Asian REITs outperformed Asian equities, says APREA


TOP PERFORMERS: Most Asian REIT markets achieved higher returns, lower risk and superior risk-adjusted performance than their respective stock markets, especially since the Global Financial Crisis (GFC), according to a recent report by the Asia Pacific Real Estate Association (APREA), which was authored by Professor Graeme Newell, University of Western Sydney.

Analysing the seven REIT markets of Asia (Japan, Singapore, Hong Kong, Malaysia, Thailand, Taiwan and South Korea) established up to April 2012, the report noted that all the developed markets (Japan, Singapore and Hong Kong) and one of the emerging markets (Taiwan) achieved higher returns than their respective stock market.

All of the emerging Asian REIT markets had lower risk than their respective stock market, illustrating the defensive characteristics of REITs as an investment with a strong yield focus. All of the developed Asian markets plus Taiwan and Malaysia showed superior risk-adjusted performance compared to their respective stock markets.

“This is a very important finding, as the most mature and sophisticated REIT markets in Asia reflect the potential performance upside opportunities that the emerging REIT markets could achieve as they grow and mature,” said Newell.

The report also analysed the specific period of June 2009–April 2012 to examine the performance of REITs post-GFC. It showed that average annual returns for Asian REITs have increased significantly in all markets except South Korea. In most cases, the Asian REIT returns exceeded their respective stock market returns, and often by significant amounts.

Likewise, risk levels for Asian REITs have significantly reduced during this period and their risk levels were generally below their respective stock market risk. This saw superior risk-adjusted returns for REITS in every Asian REIT market except South Korea.
See Table 1.

Pan-Asia REIT strategy
“With this strong investment performance by the various Asian REIT markets, retail investors will do well by considering a pan-Asia REIT strategy,” said Newell. “Investors can then receive the best of both worlds: liquidity from being listed and access to high quality real estate investment portfolios.”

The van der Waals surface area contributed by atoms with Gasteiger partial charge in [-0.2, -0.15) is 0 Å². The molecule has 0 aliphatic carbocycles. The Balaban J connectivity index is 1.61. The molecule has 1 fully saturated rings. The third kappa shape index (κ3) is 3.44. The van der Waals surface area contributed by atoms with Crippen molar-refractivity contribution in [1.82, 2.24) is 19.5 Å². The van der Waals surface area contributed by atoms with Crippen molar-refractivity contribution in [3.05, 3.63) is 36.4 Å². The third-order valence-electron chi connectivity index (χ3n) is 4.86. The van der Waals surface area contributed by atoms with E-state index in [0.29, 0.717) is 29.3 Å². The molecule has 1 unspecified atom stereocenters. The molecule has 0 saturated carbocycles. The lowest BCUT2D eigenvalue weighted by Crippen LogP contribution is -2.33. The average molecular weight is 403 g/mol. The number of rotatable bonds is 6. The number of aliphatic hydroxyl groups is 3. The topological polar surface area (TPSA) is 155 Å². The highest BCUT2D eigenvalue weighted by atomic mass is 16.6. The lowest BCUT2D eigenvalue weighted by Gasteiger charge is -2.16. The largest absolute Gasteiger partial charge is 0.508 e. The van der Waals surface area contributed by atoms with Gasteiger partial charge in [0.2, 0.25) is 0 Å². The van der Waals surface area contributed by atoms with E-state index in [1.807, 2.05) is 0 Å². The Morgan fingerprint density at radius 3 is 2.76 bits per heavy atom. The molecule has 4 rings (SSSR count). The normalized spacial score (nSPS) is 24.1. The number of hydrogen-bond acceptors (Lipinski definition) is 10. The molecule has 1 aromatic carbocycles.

He continued: “Challenges and opportunities still remain for REITs in Asia. Ensuring sufficient investment-grade commercial real estate is available will be an initial challenge, but will be addressed with increased maturity and transparency over time. Improving levels of corporate governance, transparency and depth will also need to be addressed.”

Newell said: “REITs have traditionally been viewed as a defensive asset class, underpinned by high distribution yields and low volatility. Also, in a low interest rate, high inflation environment, the attractiveness of real estate stands out.

That is why REITs have constantly generated excess returns and should therefore continue to form an integral component of an investment portfolio. However, there is still a lot of investor education to be done.”

There are currently 138 Asian REITs with a total market capitalisation of over US$118 billion (RM354 billion) which accounts for 12 per cent of the global REIT market. REITs have a long and successful history in the US and Australia but were only established in Asia since 2001, starting in Japan, followed by Singapore in 2002 and Hong Kong in 2005.

The leading REIT markets are the US with 55 per cent market share, Australia with 10 per cent and Japan with 6 per cent. Globally, REITs now account for 45 per cent of listed real estate exposure.



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